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jerryking : buying_a_business   36

The joy of boring business ideas
April 11, 2018 | Financial Times | by JONATHAN MARGOLIS
Slippers, razors and even gas boilers offer ripe pickings for profit and disruption.

Simon Phelan and his online gas boiler installation company, Hometree, are “aiming to replicate the success of online estate agent Purplebricks in an equally large, albeit more boring market: boiler installations.”......Start-ups doing anything new, cute or plain off-the-wall often struggle. .....Boring may be the new interesting.......Mahabis, a carpet slippers start-up, has sold close to a million pairs of its £79 product....another boring domestic product, razors, have proved to be a lucrative market for what are essentially tech companies, such as Dollar Shave Club (bought by Unilever for $1bn) and Harry’s.....It is not just products: dull-sounding online services also seem to pay off. London start-up ClearScore, a millennial-focused fintech company which offers users free credit scoring and personal finance guides, sold to Experian last month for £275m, after just three years in business......Phelan is pursuing gas boilers, not because he was interested in them, but because he was looking for a way into the growing smart-home sector. He wants to build a slick way to modernise boiler installation, so that by the time newer, more eco-friendly home heating technologies become standard he will already have a loyal customer base. This is why Hometree has more in common with tech companies than with local plumbers.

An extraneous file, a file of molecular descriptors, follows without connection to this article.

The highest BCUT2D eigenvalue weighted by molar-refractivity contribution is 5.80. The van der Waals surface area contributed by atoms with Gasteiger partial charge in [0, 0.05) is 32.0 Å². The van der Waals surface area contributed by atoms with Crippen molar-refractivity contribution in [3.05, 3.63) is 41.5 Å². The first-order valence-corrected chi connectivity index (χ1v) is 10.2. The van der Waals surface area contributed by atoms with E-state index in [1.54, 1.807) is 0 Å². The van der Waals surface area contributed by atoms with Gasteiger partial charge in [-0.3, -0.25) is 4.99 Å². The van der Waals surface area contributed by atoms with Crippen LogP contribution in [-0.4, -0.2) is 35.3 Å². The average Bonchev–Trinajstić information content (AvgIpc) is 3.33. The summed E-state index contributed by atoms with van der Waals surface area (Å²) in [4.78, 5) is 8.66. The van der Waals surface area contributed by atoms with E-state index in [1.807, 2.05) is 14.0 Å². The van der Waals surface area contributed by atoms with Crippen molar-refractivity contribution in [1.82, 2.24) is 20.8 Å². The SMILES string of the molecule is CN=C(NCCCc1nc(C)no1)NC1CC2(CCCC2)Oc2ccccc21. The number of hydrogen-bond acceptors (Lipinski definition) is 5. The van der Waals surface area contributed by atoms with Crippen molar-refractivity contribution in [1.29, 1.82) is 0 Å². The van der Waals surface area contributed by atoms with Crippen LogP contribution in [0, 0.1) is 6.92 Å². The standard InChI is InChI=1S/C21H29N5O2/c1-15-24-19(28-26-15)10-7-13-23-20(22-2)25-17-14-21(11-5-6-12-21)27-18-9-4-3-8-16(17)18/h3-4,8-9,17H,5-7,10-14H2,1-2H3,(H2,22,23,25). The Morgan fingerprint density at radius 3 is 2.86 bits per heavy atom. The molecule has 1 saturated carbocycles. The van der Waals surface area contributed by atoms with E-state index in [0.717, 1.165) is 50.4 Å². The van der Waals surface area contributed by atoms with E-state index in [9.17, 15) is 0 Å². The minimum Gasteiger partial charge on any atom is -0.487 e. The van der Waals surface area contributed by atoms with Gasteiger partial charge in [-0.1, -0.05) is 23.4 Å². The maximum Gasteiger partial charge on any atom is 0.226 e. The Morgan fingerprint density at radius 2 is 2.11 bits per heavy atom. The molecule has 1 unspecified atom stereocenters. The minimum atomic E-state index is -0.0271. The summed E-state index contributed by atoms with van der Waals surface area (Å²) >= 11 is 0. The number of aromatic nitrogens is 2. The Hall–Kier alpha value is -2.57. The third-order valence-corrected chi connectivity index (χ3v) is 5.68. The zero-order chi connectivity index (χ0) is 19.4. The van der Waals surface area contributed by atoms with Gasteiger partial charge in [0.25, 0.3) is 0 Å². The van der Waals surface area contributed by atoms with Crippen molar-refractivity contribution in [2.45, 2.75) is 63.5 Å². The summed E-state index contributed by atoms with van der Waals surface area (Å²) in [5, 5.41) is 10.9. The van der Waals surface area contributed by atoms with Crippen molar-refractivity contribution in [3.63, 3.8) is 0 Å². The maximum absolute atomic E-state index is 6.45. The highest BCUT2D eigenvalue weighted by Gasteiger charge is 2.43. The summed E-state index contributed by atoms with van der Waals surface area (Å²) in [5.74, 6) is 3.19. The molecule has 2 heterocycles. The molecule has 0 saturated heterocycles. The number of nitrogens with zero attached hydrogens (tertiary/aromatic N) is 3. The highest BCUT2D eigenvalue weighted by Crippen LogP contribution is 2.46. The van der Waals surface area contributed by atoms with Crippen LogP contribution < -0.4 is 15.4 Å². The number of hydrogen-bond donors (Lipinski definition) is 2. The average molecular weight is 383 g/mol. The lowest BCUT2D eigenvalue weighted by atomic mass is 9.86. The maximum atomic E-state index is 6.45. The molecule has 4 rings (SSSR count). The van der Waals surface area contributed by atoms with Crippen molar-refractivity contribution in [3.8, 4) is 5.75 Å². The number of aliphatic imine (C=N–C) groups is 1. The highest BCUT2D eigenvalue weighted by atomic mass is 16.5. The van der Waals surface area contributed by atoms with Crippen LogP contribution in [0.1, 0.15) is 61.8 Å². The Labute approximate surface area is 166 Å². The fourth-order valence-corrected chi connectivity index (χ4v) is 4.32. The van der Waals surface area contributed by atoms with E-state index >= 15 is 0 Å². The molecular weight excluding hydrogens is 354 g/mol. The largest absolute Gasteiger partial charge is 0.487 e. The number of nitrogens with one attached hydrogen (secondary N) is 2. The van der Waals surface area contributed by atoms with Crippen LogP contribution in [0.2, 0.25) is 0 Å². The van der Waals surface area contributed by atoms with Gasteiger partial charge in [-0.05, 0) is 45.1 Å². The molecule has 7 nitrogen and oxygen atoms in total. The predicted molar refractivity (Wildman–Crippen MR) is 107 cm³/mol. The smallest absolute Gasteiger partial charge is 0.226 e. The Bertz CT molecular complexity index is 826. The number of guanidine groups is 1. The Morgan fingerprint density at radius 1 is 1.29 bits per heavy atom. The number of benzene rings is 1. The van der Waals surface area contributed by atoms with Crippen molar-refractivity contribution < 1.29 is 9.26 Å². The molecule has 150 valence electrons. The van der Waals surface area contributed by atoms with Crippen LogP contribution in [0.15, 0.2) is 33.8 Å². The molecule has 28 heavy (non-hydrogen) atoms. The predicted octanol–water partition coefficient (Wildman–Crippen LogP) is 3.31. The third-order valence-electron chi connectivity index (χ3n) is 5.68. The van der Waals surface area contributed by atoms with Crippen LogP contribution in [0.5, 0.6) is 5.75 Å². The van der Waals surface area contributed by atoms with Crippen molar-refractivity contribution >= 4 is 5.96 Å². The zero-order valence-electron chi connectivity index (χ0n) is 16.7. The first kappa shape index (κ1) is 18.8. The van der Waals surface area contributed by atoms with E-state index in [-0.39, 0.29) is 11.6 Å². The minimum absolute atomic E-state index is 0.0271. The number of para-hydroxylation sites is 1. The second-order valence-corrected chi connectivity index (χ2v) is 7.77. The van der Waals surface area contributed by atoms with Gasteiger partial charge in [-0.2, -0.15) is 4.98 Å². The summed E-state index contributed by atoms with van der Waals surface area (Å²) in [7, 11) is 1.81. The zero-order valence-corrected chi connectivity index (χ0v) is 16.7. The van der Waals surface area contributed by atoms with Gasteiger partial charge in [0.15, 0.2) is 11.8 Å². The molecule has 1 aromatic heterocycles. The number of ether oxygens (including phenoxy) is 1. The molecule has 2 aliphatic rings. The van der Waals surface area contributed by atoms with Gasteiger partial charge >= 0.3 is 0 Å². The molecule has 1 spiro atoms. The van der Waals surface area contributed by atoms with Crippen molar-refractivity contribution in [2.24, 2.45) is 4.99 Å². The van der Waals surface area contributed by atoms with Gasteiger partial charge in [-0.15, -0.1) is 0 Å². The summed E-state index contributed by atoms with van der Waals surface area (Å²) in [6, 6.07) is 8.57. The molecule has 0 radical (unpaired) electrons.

“Where I think people go wrong in entrepreneurship is building a product, rather than a business for the future,” says Mr Phelan....Making a neglected category simple and elegant is attractive.”

“All you have to do,” he concluded, “is not to see it as a gas boiler business, but a much bigger play......Phelan’s idea that new businesses need to be strategic rather than excitable about this or that gimmicky new product is one that other entrepreneurs would do well to follow.
disruption  unglamorous  smart_homes  eco-friendly  reinvention  home_based  new_businesses  new_products  millennials  fin-tech  credit_scoring  personal_finance  boring  buying_a_business  Dollar_Shave_Club  Harry’s 
april 2018 by jerryking
Search funds: The quiet, dependable, risk-averse sibling to the startup.
OCT. 1 2014 11:43 AM
“I Didn’t Want to Build the Next Twitter for Cats”
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Search funds are the quiet, dependable, risk-averse sibling to the startup. 

By Alison Griswold

for a small number of would-be entrepreneurs who lack either the confidence or the foolhardiness to believe they can create the Next Big Thing in tech, a search fund makes a whole lot more sense.

The idea behind a search fund, in its simplest form, is this: If you want to run your own company but don’t want to start it, then why not buy one? Search funds are financial vehicles typically set up by one or two people to raise money from investors toward searching for—and eventually acquiring—a small business. In one sense, they might be loosely described as micro–private equity firms, except that unlike Bain Capital, the average search funder isn’t looking to make a quick profit off buying, gutting, and reselling a struggling business. He’s interested instead in taking a shortcut to the top of the management ladder and staying there for the long haul..........On the bright side, in exchange for that slog, searchers get one of their main advantages over startup founders: diminished risk. “Starting up a company is a double whammy in the sense that you’re coupling an inexperienced manager or managers with a business that doesn’t exist,” Grousbeck says. “So you have the inherent risk of the venture itself and layered on top of that is the risk that the people running it have never managed anything before. In the search fund model, one of those risks is eliminated.”